By Michael McQuarrie

Republican presidential candidate Donald Trump waves to supporters after speaking at a campaign event in Dallas, Monday, Sept. 14, 2015. (AP Photo/LM Otero)

Sociology has a Trump problem. And a Brexit problem. And a Populism problem. And a white people problem, and a class problem, and a man problem. What does this mean? Confusion is expected because, unfortunately, sociology has these problems in numerous ways. For example, sociology has a real Trump and Brexit problem in the straightforward sense that it is institutionally dependent on higher education and research funding which are directly threatened by Trump’s election and Britain’s secession from the EU. It has a populism problem in the sense that populism’s assertion of popular authority against elites, including elite “experts”, sanctioned to speak by their sheepskin credentials, moves sociologists from being observers of society to an interested position in political struggle and even a political adversary for many of the people we might want to study. It has a white, privileged, male problem because too many elite academics are white privileged males and the effect is that their distinct dispositions and views become normalized while others are reduced curiosities. And that is just to name a few of the dimensions to these problems. But worthy as these are for consideration, these are not the problems that I want to address.

Sociologists should be at the forefront of explaining Trump and Brexit but we aren’t. The (tacitly white) working class is hardly a novel political subject. It was the focus of social scientific attention for decades both because of its political importance, but also because of a Marxian and socialist theoretical framework that viewed the white working class as either the agent of history, or the relevant target of social interventions and economic redistribution. But just as in politics generally, there has been an identity politics revolution in sociology since the 1960s and, especially, since the 1990s. Scholars have convincingly criticized normative racial privilege in sociology. Their work is extensive, revelatory, and damning. The growing interest in post-material politics in sociology has resulted in declining attention to economic issues. While we are attentive to globalization, global cities, new elites, and the politics of the young, those suffering from economic decline and marginalization, the elderly, and Old Economy geographies tend to only receive attention from demographers and scholars of public health.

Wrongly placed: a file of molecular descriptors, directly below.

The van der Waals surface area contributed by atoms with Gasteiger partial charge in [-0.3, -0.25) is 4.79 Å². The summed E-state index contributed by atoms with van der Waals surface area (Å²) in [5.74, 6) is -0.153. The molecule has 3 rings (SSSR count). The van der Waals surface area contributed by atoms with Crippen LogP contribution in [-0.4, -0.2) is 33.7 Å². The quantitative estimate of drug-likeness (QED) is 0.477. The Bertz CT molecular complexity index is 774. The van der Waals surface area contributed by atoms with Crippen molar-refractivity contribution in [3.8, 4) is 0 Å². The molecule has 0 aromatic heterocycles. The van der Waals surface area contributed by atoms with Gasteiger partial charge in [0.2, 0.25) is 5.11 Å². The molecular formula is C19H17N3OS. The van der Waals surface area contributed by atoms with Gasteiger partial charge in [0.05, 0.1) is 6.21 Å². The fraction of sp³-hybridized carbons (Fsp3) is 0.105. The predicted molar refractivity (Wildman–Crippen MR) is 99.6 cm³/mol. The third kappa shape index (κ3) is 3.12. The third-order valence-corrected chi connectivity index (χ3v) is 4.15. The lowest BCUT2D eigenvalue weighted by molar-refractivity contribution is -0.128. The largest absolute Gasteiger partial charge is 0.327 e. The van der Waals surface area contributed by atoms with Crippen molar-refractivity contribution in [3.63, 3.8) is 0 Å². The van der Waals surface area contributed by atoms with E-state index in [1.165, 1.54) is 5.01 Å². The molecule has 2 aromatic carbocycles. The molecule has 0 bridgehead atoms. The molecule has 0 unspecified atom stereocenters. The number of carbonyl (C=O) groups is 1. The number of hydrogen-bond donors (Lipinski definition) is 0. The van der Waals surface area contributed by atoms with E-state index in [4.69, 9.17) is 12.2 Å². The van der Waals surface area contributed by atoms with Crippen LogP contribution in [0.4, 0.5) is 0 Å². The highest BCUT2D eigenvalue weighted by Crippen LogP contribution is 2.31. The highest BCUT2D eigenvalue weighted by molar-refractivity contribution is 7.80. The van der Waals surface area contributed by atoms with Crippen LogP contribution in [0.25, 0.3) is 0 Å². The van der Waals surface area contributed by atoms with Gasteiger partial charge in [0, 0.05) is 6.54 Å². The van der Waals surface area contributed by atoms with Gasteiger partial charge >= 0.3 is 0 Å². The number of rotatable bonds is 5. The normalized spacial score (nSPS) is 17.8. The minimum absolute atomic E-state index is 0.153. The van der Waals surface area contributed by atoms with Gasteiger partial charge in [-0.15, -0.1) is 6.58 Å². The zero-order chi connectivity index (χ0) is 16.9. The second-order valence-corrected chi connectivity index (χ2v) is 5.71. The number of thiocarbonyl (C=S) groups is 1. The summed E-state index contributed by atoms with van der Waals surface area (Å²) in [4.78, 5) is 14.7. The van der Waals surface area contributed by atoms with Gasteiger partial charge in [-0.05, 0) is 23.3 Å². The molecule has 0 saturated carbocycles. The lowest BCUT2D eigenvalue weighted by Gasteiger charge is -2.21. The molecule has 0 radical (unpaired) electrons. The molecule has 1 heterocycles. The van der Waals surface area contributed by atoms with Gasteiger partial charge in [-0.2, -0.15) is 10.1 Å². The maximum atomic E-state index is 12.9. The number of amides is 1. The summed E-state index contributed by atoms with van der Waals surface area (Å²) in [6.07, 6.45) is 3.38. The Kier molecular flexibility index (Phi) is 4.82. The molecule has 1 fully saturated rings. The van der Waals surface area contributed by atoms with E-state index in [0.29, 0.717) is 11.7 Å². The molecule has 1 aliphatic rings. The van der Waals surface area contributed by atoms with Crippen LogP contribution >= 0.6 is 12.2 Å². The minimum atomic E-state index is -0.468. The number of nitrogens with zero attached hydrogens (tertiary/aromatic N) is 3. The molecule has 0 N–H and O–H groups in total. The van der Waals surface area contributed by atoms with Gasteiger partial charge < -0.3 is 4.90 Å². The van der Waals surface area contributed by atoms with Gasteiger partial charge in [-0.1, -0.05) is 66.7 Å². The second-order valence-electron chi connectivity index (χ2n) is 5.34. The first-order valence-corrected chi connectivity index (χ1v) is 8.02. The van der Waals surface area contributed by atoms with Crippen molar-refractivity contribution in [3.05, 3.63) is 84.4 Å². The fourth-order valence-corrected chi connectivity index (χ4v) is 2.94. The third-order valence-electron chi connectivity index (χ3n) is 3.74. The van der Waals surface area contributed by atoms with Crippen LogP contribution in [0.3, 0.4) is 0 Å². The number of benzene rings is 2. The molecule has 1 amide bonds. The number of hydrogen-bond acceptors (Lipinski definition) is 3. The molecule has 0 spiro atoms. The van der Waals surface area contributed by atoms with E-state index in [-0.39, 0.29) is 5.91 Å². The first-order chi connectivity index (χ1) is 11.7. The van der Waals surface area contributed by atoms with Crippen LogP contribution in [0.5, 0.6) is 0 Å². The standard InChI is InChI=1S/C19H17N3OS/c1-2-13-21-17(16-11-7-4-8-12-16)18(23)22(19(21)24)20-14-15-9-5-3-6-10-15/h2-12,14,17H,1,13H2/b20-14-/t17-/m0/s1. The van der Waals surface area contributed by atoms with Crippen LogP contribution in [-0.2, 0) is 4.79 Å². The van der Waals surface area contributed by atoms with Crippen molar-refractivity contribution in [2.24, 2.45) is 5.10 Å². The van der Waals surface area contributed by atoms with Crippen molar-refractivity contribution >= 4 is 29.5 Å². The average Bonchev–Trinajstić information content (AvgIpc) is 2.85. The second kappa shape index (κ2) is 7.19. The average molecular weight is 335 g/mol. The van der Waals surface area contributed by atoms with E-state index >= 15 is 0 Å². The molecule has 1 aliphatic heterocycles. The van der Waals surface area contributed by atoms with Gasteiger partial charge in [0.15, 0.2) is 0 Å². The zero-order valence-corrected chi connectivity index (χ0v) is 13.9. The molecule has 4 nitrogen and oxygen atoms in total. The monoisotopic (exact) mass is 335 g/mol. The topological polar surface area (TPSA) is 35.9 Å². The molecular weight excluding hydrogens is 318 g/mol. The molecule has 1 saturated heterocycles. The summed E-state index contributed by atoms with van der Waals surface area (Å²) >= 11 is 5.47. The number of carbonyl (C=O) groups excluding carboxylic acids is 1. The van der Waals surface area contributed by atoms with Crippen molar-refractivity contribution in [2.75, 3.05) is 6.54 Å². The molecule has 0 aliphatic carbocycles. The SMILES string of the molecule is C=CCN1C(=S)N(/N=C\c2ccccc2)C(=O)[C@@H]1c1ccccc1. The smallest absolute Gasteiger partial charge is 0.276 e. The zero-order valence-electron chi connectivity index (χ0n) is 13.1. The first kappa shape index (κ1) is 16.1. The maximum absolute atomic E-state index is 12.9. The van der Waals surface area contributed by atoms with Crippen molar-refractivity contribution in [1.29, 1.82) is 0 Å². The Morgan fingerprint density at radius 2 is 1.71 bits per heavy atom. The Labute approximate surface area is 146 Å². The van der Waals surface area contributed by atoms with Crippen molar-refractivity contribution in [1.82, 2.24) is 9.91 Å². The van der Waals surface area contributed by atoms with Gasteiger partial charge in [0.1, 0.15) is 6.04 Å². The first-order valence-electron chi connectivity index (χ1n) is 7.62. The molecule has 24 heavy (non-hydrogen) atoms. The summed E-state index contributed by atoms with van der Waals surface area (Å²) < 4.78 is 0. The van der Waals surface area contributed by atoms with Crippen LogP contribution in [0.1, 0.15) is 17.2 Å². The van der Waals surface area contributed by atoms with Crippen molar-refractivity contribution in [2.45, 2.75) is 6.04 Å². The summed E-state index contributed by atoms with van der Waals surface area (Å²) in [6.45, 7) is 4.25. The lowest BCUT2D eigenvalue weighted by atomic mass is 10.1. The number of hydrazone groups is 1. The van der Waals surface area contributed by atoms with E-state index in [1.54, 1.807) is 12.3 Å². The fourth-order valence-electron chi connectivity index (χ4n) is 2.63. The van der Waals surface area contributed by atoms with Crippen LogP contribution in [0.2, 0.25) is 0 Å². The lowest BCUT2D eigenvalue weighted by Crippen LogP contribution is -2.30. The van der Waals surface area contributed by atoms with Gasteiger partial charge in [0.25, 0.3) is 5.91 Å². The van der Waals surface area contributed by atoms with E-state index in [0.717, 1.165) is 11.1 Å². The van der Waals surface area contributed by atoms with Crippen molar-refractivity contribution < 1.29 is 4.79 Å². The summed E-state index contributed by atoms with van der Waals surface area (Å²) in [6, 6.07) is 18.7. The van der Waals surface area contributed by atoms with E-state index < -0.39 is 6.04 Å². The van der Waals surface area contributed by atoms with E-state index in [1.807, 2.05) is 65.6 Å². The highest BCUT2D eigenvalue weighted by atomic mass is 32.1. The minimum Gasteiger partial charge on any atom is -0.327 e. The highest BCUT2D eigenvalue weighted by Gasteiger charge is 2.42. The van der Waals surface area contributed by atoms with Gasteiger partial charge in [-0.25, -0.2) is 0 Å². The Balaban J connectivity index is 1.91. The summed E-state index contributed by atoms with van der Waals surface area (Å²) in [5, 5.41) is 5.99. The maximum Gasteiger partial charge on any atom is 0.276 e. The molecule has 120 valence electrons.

From one perspective Trump’s election only magnified the importance of this shift in sociology. Trump’s overt appeal to racist and misogynist sentiment did not prevent millions of Americans from voting for him and certainly excited white supremacists and neo-Nazis. But the attention to race and gender does have its blindspots. Too often it operates in a cultural framework that rates political progress in terms of multicultural tolerance rather than economic inclusion. This has coincided with a radical economic and cultural shift that has privileged diverse, cosmopolitan, and affluent territories where people are increasingly like-minded—which also happen to be the territories where lots of sociologists live.

As politics has been reframed around the issues and challenges of globally connected, diverse, and cosmopolitan cities, so has sociology shifted in its priorities. When I attend the ASA meeting I find that there are still excellent scholars of political economy, labor, and working class communities, but there aren’t many of them. The number of scholars studying race, identity movements, racial and ethnic subjectivities, and sex and gender, is not small. This disciplinary emphasis has not armed the discipline well to understand the people who voted for Brexit and voted for Trump.